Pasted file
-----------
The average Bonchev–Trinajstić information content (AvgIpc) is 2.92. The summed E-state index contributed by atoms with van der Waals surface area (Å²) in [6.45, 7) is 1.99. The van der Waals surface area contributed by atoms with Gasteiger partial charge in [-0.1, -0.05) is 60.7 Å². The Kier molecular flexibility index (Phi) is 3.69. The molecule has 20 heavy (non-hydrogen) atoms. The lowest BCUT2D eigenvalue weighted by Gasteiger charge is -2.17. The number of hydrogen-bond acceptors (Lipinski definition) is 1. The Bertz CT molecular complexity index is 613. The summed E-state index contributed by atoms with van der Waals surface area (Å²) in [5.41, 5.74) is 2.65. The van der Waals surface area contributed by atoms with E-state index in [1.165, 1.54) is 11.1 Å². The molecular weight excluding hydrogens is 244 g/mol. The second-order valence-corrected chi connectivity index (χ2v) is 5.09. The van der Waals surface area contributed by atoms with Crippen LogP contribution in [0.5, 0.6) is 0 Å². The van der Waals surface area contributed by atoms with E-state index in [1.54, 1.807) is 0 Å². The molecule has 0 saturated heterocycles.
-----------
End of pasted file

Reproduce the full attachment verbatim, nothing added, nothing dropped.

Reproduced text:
The average Bonchev–Trinajstić information content (AvgIpc) is 2.92. The summed E-state index contributed by atoms with van der Waals surface area (Å²) in [6.45, 7) is 1.99. The van der Waals surface area contributed by atoms with Gasteiger partial charge in [-0.1, -0.05) is 60.7 Å². The Kier molecular flexibility index (Phi) is 3.69. The molecule has 20 heavy (non-hydrogen) atoms. The lowest BCUT2D eigenvalue weighted by Gasteiger charge is -2.17. The number of hydrogen-bond acceptors (Lipinski definition) is 1. The Bertz CT molecular complexity index is 613. The summed E-state index contributed by atoms with van der Waals surface area (Å²) in [5.41, 5.74) is 2.65. The van der Waals surface area contributed by atoms with E-state index in [1.165, 1.54) is 11.1 Å². The molecular weight excluding hydrogens is 244 g/mol. The second-order valence-corrected chi connectivity index (χ2v) is 5.09. The van der Waals surface area contributed by atoms with Crippen LogP contribution in [0.5, 0.6) is 0 Å². The van der Waals surface area contributed by atoms with E-state index in [1.54, 1.807) is 0 Å². The molecule has 0 saturated heterocycles.